“Scattered throughout Northern Japan around the Yamagata Prefecture are two dozen mummified Japanese monks known as Sokushinbutsu, who caused their own deaths in a way that resulted in their mummification. The practice was first pioneered by a priest named Kuukai over 1000 years ago at the temple complex of Mount Koya, in Wakayama prefecture. Kuukai was founder of the Shingon sect of Buddhism, which is the sect that came up with the idea of enlightenment through physical punishment. A successful mummification took upwards of ten years. It is believed that many hundreds of monks tried, but only between 16 and 24 such mummifications have been discovered to date.”
Monks that lived centuries before my friend slowly took away their own music, their own sound. Their heart rates were closer to 55 beats per minute, and their prayers were closer to breaking the heaven-earth barrier than mine, I’m sure. No wind. Just silence. Ten years to reach the ultimate silence.
There's a really good chance that right now you're breathing in the same Argon molecules Beethoven breathed, but more likely you'll never hear the sound of his voice. You can, however, hear the sound of his music. And oddly enough, Beethoven's best music was composed when he was nearing his most silent times.
I spoke once with Gracie in Northern Pennsylvania on a trip to her grandparent’s farm.
Gracie: “What is the most silent thing you’ve ever heard?”
I didn’t know how to answer that. She can’t hear the real quiet things. But she knows a lot about the beauty of silence.
I often wonder how long I can outrun the sound waves of that prayer in the bakery that day from the man determined to find silence. Maybe I’ve been close to hearing that prayer a few times.
“Speed of Sound: speed at which sound waves propagate through different materials. In particular, for dry air at a temperature of 0 °C (32 °F), the modern value for the speed of sound is 331.29 metres (1,086.9 feet) per second. The speed of sound in liquid water at 8 °C (46 °F) is about 1,439 metres (4,721 feet) per second.”
That means sound travels about a mile every five seconds or so. It should have only taken that blast 300 seconds to reach me, or thereabouts. That’s how close I was. However, it was pretty windy that day.
I imagine those in the café could only hear themselves breathing one last time. Or perhaps they heard something else. But I’m sure some human cry was made to me as I drove away from that bakery. Perhaps I didn’t hear it for the sound of my own breath. Perhaps the sound reached a barrier it couldn’t move past. Perhaps the speed of the car outmatched the speed of the bomb’s noise at that distance. I’m not sure. I just kept going.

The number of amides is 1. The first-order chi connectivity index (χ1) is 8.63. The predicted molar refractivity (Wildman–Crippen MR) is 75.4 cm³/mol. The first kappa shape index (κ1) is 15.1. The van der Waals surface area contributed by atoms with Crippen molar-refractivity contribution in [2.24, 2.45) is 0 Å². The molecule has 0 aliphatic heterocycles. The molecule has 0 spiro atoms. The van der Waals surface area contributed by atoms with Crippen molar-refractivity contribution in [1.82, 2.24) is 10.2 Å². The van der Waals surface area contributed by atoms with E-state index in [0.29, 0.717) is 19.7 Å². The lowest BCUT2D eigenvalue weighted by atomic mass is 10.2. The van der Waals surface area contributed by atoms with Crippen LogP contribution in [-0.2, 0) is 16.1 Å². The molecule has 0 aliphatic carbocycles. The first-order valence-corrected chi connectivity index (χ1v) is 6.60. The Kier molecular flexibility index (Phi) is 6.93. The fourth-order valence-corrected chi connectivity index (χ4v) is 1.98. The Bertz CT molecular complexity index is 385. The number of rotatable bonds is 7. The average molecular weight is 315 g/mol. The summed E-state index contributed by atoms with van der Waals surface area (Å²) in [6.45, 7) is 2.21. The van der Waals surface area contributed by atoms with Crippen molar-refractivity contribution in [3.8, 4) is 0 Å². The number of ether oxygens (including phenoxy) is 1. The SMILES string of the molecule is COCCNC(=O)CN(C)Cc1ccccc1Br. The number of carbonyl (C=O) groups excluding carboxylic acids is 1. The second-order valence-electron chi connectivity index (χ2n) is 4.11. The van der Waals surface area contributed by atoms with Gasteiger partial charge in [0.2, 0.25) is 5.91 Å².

“Aeolus keeper of the winds,
and he could calm or rouse them, as he wished.
With a shining silver cord he lashed that bag
inside my hollow ship, so as to stop
even the smallest breath from getting out.
He also got a West Wind breeze to blow
to carry ships and men on their way home.
But that’s not how things happened to turn out—….”
“They untied the bag. All the winds rushed out—
storms winds seized them, swept them out to sea,
in tears, away from their own native land.
At that point I woke up. Deep in my heart
I was of two minds—I could jump overboard
and drown at sea or just keep going in silence…”
--Homer, The Odyssey
“Even sound seemed to fail in this air, like the air was worn out with carrying sounds so long. A dog’s voice carries further than a train, in the darkness anyway. And some people’s.”
--Faulkner, The Sound and The Fury
Some say we choose what we want to hear. That’s not true for Gracie. She tries her hardest to hear every possible thing she can. She says she’d like to hear the Tibetan monks chant their Oms in their ancient temples. She says she’s fascinated that a people found a way to turn sound into a religion. God has become a vibration of the larynx.
“The sound appears to have first cropped up in the Upanishads, a collection of sacred texts that inform Hinduism. The Mandukya Upanishad, which is entirely devoted to om, begins like this: ‘Om is the imperishable word. Om is the universe, and this is the exposition of om. The past, the present, and the future, all that was, all that is, all that will be is om. Likewise, all else that may exist beyond the bounds of time, that too is om.’ That pretty much covers it; om is big indeed.
“That sense of infinity you feel as that final "mmm" gradually fades into nothing is enhanced by what many call the fourth syllable of om (sorry, trinity-lovers!): silence. ‘So often in my classes we will sound om, letting those three-voiced parts go very consciously through the cathedral of the mouth, and then sit for a moment in that silence after and simply observe what that feels like,’ Bhavani says.”
-- Valerie Reiss
The sound was sucked out of those lives in the bakery so quickly they had no time to send up a spoken prayer. But a vibration?
I told her they've just turned sound into a prayer. No words. Just sound. Then I remember al-Quds and that snow and it's glorious prayer of silence.
“SOFAR Channel: In full sound fixing and ranging channel, zone of minimum sound speed in the oceans that occurs at depths of approximately 1,000 metres (3,300 feet). In this region, pressure, temperature, and salinity combine to inhibit the movement of sound through the water medium. If a sound is generated by a point source in the SOFAR zone, it becomes trapped by refraction. Dispersed horizontally rather than in three directions, the sound is able to travel slowly over great distances. Hydrophones lowered to this depth many kilometres from the origin of the sound are able to detect the sound pulse.”